Learn About the Sport of Kabaddi

Kabaddi is said to have begun about 4,000 years ago in Tamil Nadu. The Buddha and princes who played to show their power and win their brides have been admirers in the past Kabaddi is a team game in which players make physical contact with one other. The game’s purpose is for a single attacking player, known as a “raider,” to sprint into the other team’s defense. team’s half of the court, touch out as many of their defenders as possible and then return to their half of the court without being tackled by the defenders, all while holding their breath. Each player tagged by the raider wins a point while halting the raider gives the other team a point. If a player is touched or tackled, they are taken out of the game, but they are brought back in for each point scored by their team as a result of a tag or tackle. 

It is well-known throughout the Indian subcontinent and in neighboring Asian countries like Japan’s history and culture of games. Although kabaddi is mentioned in ancient Indian history, it was first popularized as a competitive sport in the twentieth century. It is Bangladesh’s national sport. This state game features Tamil Nadu, Andhra Pradesh, Bihar, Haryana, Karnataka, Kerala, Maharashtra, Odisha, Punjab, Telangana, and Uttar Pradesh. Anyone born in India before the 1980s was likely to have played kabaddi as a child. They associated the sport with ability, speed, strategic thinking, fitness, thrills, and drama, but many in the next generation saw it as rural amusement, and urban India had little or no interest nowadays because people are inclined to modern games that have a betting system on.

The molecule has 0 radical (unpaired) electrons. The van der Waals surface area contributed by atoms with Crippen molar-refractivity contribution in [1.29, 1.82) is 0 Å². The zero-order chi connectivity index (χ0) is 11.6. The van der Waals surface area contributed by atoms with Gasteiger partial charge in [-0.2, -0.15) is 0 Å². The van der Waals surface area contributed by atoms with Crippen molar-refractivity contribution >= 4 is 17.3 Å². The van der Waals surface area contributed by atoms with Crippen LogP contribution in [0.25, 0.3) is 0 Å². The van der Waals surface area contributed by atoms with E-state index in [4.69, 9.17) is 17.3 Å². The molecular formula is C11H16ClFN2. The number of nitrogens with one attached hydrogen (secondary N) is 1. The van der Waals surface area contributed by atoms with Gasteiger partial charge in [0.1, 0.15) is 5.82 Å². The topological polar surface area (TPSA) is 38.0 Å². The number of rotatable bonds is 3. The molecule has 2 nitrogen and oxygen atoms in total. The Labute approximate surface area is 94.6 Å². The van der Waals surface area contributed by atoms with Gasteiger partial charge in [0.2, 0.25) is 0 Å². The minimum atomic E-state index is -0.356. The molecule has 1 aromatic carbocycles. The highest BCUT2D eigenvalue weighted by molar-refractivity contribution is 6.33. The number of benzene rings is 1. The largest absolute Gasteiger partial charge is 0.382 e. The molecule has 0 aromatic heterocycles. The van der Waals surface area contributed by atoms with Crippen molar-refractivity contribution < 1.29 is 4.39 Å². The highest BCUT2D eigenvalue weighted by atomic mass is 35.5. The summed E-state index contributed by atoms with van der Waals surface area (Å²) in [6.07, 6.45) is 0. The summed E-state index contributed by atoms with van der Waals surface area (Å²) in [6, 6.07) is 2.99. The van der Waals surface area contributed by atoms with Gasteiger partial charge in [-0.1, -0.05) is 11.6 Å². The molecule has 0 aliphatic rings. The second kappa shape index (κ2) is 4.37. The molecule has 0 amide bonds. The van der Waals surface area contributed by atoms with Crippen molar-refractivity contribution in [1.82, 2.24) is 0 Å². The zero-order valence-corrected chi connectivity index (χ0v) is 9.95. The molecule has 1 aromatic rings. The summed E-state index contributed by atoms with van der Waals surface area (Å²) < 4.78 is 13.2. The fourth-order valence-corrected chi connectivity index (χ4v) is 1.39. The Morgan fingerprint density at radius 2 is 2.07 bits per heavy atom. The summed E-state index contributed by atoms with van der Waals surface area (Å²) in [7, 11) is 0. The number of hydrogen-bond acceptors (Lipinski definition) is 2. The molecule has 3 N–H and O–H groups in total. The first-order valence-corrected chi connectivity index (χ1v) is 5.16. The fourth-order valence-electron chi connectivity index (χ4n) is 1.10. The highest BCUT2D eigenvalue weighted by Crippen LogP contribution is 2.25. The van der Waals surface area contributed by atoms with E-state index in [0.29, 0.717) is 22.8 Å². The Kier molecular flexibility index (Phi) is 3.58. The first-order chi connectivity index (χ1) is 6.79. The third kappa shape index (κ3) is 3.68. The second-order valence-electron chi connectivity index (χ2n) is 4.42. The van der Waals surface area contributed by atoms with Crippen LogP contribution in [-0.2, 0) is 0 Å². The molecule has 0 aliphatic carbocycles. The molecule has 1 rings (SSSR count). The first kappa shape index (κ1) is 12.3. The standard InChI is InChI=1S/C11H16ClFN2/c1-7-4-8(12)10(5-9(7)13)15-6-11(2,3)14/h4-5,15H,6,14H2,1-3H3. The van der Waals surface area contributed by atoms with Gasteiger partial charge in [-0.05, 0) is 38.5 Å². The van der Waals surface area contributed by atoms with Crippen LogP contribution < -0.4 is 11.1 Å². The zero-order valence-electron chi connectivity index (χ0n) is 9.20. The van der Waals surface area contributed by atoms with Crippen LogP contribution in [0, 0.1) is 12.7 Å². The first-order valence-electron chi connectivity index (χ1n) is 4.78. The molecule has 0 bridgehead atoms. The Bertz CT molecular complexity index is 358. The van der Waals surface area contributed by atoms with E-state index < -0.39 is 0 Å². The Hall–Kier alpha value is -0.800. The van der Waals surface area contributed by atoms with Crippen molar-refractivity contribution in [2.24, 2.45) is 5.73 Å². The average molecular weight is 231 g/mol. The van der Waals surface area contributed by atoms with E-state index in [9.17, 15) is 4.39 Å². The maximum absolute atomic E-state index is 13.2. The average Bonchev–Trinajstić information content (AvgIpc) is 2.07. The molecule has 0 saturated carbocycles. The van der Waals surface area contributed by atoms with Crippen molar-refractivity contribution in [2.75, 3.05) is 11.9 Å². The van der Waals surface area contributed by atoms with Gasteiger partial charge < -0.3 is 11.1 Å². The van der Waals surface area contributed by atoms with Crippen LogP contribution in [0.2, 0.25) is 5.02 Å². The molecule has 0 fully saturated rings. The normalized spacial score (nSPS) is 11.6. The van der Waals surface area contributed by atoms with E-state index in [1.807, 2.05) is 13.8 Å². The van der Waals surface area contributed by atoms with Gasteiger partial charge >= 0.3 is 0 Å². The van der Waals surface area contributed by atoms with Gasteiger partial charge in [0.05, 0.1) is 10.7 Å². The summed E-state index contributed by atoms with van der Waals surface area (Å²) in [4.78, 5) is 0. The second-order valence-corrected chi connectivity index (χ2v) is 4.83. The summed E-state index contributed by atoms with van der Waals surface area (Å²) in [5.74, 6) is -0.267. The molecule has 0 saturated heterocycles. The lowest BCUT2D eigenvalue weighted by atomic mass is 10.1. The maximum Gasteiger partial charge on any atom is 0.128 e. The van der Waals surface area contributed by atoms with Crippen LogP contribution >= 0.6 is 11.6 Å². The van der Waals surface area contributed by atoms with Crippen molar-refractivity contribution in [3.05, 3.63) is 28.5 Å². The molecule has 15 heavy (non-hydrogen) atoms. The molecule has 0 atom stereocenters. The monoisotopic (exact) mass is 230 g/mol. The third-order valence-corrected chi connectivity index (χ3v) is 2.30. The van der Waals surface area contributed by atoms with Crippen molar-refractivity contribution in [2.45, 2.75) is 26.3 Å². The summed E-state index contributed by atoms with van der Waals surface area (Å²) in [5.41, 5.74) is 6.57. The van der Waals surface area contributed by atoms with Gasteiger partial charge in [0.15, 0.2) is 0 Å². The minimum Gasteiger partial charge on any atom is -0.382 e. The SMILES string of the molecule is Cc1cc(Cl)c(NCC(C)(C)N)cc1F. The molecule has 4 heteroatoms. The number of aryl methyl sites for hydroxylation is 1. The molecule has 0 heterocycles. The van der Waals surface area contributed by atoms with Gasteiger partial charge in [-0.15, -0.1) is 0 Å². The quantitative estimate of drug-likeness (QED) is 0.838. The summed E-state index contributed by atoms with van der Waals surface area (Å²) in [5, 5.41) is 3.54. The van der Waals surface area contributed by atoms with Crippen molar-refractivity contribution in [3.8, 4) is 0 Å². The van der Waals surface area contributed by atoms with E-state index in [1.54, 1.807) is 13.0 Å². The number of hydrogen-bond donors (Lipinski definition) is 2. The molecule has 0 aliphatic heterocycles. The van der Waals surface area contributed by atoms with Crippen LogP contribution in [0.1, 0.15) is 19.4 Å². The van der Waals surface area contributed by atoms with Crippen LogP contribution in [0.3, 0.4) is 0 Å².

Kabaddi is thought to have originated in ancient India during the Vedic period, according to numerous sources. The game was said to be popular among the Yadava people; according to an abhang by Tukaram, Lord Krishna used to play it in his youth, and the Mahabharata contains an account of Arjuna being able to sneak into hostile areas and take out enemies unharmed, a passage that is said to parallel the gameplay of kabaddi. Gautama Buddha is also said to have enjoyed playing the game recreationally. Despite these competing claims, modern kabaddi is a fusion of a game that has been played in many versions over the Indian continent under several names. With the earliest structured events taking place in the 1920s, India is credited with helping to popularize kabaddi as a competitive sport. Their inclusion in the Indian Olympic Games program in 1938, the formation of the All-India Kabaddi Federation in 1950, and their participation as a demonstration sport in the first Asian Games in New Delhi in 1951.  These advances aided in the formalization of the sport, which had previously only been played in villages, for international competition. Kabaddi was added to the Asian Games program in 1990 after being demonstrated again at the 1982 Asian Games in Delhi.